Switzerland explained For Members

Is Switzerland really a difficult country to settle in?

Helena Bachmann
Helena Bachmann - [email protected]
Is Switzerland really a difficult country to settle in?
People sit by a lake. Is it hard to settle in Switzerland? Photo: photosforyou/Pixabay

In a recent international survey, Switzerland ranked near the bottom in terms of friendliness of the local population toward foreigners, and the general difficulties they face in the country. But is this assessment justified?


Getting established in a new country is never easy, and Switzerland has the reputation of being very challenging in this respect.

This is one of the findings of the Expat Insider Survey, released on July 11th by InterNations, a network for foreign nationals living in 420 cities worldwide. 

In a category called  Ease of Settling In Index, Switzerland ranks in the 47th place out of 53 countries surveyed — a pretty dismal result for a country that prides itself on its hospitality.

It also ranks low (46th place) in Local Friendliness, and Culture & Welcome, and even lower (47th) in Finding Friends.

READ ALSO : How foreign residents rate life in Switzerland 

This finding will come as no surprise to many foreign residents for whom making friends here is an uphill struggle.

To be fair, however, Switzerland doesn’t have a monopoly on aloofness toward foreigners: neighbour Austria is a difficult country for newcomers as well, the same survey found.

In this regard, “Switzerland continues its tradition of ranking among the worst-rated destinations: it has never managed to make it out of the bottom 10,” the survey found.

"Expats find the local population unfriendly in general (22 percent versus 16 percent globally), and towards foreign residents in particular (27 percent versus 18 percent globally).”

A person sits at a cafe in Montreux, Switzerland.

A person sits at a cafe in Montreux, Switzerland. Photo by Sara Dubler on Unsplash

Culture shocks for foreigners 

While it would not be fair, or accurate, to say that all Swiss are aloof, many are.

Whether it’s because they are actually neutral, or just respectful of other people’s privacy, is hard to say. But you may find it challenging to socialise with the Swiss outside of work hours.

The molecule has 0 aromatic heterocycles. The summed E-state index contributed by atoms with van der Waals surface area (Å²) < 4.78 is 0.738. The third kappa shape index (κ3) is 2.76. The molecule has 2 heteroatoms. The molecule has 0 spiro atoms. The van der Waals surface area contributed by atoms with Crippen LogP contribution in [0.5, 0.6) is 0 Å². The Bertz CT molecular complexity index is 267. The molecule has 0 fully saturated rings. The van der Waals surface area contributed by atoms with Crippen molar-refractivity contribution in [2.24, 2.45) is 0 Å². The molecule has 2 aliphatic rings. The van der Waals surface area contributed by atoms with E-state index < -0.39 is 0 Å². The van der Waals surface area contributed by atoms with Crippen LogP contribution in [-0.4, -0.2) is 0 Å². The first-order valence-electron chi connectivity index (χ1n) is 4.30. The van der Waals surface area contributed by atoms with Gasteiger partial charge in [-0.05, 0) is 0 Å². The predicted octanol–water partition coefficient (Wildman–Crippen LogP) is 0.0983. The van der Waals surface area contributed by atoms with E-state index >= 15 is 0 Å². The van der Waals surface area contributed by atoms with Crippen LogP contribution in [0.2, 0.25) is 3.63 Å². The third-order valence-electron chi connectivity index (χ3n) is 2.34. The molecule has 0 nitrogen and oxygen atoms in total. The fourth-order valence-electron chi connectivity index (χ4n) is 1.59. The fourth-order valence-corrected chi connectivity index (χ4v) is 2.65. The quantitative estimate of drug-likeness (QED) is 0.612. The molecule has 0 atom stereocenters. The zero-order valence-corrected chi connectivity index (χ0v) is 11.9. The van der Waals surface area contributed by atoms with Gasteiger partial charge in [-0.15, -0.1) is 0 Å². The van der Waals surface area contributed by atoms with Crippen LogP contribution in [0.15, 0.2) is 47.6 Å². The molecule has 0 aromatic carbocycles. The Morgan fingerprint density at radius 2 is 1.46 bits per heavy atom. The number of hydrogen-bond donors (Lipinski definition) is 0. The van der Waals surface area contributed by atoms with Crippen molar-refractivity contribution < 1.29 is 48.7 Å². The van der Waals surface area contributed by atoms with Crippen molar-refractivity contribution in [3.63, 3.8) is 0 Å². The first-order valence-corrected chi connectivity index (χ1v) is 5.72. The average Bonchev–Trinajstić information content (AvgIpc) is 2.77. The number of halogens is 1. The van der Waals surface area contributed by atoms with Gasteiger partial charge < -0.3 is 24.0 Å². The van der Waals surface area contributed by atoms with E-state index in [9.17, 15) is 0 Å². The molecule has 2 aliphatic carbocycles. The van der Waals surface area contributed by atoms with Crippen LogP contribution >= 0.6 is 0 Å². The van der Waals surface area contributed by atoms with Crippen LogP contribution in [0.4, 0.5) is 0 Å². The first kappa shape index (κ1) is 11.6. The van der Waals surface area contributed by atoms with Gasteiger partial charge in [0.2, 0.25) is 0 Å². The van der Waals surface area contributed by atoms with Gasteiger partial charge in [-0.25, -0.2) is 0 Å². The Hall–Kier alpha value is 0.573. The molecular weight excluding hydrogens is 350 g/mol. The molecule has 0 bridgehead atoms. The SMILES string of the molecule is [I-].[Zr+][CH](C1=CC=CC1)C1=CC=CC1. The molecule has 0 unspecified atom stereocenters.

This probably has nothing to do with you personally — the Swiss, especially the older ones, don’t readily socialise after work; they prefer to go home and relax.


Many foreign residents also complain about other aspects of the settling-in process, especially those relating to rules and bureaucracy.

This is especially difficult for people who come from less organised and micromanaged nations — which means, basically, every other country on earth.

That’s because the Swiss have laws and regulations for so many things, it’s often hard to remember them all.

Among them are rules about trash disposal, no-noise Sundays, and ones regulating how and when to register (and re-register) in your commune of residence, to mention just a few.

READ ALSO: 7 common complaints that foreigners have about Switzerland 

Many foreigners have their own peeves about Switzerland, but if you ask them why they are still living in the country if they find so much negativity in it, they will probably realise it offers numerous advantages as well.

In fact, the ‘pros’ of Switzerland outweigh its ‘cons’ by far.


Quality of life, wages, safety and stability

The same survey - but many others as well - found that Switzerland ranks highly in several areas.

For example, it is among the top-10 countries in terms of quality of life; within that category, it is in the first place worldwide for environment and climate, and in the second for these two categories: safety, as well as salary and job security.

It's no surprise that the Alpine country has gained points for its job offers - it is a magnet for foreign nationals looking to climb the career ladder.  

In fact, Switzerland has a large number of international companies: 850 have based their global or regional head offices here.

Zurich, for instance, is home to the Swedish-Swiss multinational automation company ABB, AXA insurance company, UBS and Credit Suisse banks, and the Swiss division of Google.

Meanwhile, two large Swiss healthcare companies - Roche and Novartis - are based in Basel.

READ ALSO: Where are Switzerland's largest companies?

But there are many other ‘likes' regarding life in Switzerland as well (and that's without touching on the amazing Swiss chocolate, cheese and wine offerings). 

More than 90 percent of respondents to the InterNations survey rate the country’s political stability positively (versus 63 percent globally).

The direct democracy model is a unique feature of the Swiss political system. Plus the small country is known to have one of the world’s strongest economies.


A high percentage (97 percent versus 84 percent globally) also value Switzerland’s natural environment, the air quality (91 percent versus 66 percent globally), and the urban environment (84 percent versus 67 percent globally).  

Also, the majority of international residents appreciate the availability of public transportation (93 percent versus 73 percent globally), as well as road infrastructure (91 percent versus 75 percent globally).

This suggests that Switzerland can be both ‘bad’ and ‘good’ (or a bit of both!) - and it can depend on your mindset and your perspective.

What do you think? Let us know if Switzerland is a difficult country to settle in by leaving a comment or emailing us: [email protected] 



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